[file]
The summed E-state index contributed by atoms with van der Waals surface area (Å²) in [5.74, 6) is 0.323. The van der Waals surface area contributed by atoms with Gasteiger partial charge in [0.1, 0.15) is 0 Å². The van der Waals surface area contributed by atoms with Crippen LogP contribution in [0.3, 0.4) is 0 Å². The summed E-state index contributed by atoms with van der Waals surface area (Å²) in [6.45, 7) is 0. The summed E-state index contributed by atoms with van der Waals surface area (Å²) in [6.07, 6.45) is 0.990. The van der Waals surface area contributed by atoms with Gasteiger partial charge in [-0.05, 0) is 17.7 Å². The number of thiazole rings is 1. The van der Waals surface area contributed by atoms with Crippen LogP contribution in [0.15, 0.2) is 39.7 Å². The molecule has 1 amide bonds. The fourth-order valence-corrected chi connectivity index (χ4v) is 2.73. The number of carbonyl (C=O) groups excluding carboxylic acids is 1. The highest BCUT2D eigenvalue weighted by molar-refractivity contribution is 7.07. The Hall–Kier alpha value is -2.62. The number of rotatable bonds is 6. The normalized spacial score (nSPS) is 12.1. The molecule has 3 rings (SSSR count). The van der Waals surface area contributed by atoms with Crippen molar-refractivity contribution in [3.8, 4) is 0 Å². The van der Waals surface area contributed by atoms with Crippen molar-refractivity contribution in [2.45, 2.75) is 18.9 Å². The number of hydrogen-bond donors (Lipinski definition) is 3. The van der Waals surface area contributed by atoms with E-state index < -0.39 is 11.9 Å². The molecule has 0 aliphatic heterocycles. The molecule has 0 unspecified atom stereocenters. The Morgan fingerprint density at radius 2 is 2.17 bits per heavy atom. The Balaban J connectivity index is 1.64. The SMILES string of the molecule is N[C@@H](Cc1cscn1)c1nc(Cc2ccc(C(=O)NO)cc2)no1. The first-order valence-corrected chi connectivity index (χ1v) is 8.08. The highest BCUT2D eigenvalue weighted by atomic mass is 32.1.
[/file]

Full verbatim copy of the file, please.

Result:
The summed E-state index contributed by atoms with van der Waals surface area (Å²) in [5.74, 6) is 0.323. The van der Waals surface area contributed by atoms with Gasteiger partial charge in [0.1, 0.15) is 0 Å². The van der Waals surface area contributed by atoms with Crippen LogP contribution in [0.3, 0.4) is 0 Å². The summed E-state index contributed by atoms with van der Waals surface area (Å²) in [6.45, 7) is 0. The summed E-state index contributed by atoms with van der Waals surface area (Å²) in [6.07, 6.45) is 0.990. The van der Waals surface area contributed by atoms with Gasteiger partial charge in [-0.05, 0) is 17.7 Å². The number of thiazole rings is 1. The van der Waals surface area contributed by atoms with Crippen LogP contribution in [0.15, 0.2) is 39.7 Å². The molecule has 1 amide bonds. The fourth-order valence-corrected chi connectivity index (χ4v) is 2.73. The number of carbonyl (C=O) groups excluding carboxylic acids is 1. The highest BCUT2D eigenvalue weighted by molar-refractivity contribution is 7.07. The Hall–Kier alpha value is -2.62. The number of rotatable bonds is 6. The normalized spacial score (nSPS) is 12.1. The molecule has 3 rings (SSSR count). The van der Waals surface area contributed by atoms with Crippen molar-refractivity contribution in [3.8, 4) is 0 Å². The van der Waals surface area contributed by atoms with Crippen molar-refractivity contribution in [2.45, 2.75) is 18.9 Å². The number of hydrogen-bond donors (Lipinski definition) is 3. The van der Waals surface area contributed by atoms with E-state index < -0.39 is 11.9 Å². The molecule has 0 aliphatic heterocycles. The molecule has 0 unspecified atom stereocenters. The Morgan fingerprint density at radius 2 is 2.17 bits per heavy atom. The Balaban J connectivity index is 1.64. The SMILES string of the molecule is N[C@@H](Cc1cscn1)c1nc(Cc2ccc(C(=O)NO)cc2)no1. The first-order valence-corrected chi connectivity index (χ1v) is 8.08. The highest BCUT2D eigenvalue weighted by atomic mass is 32.1.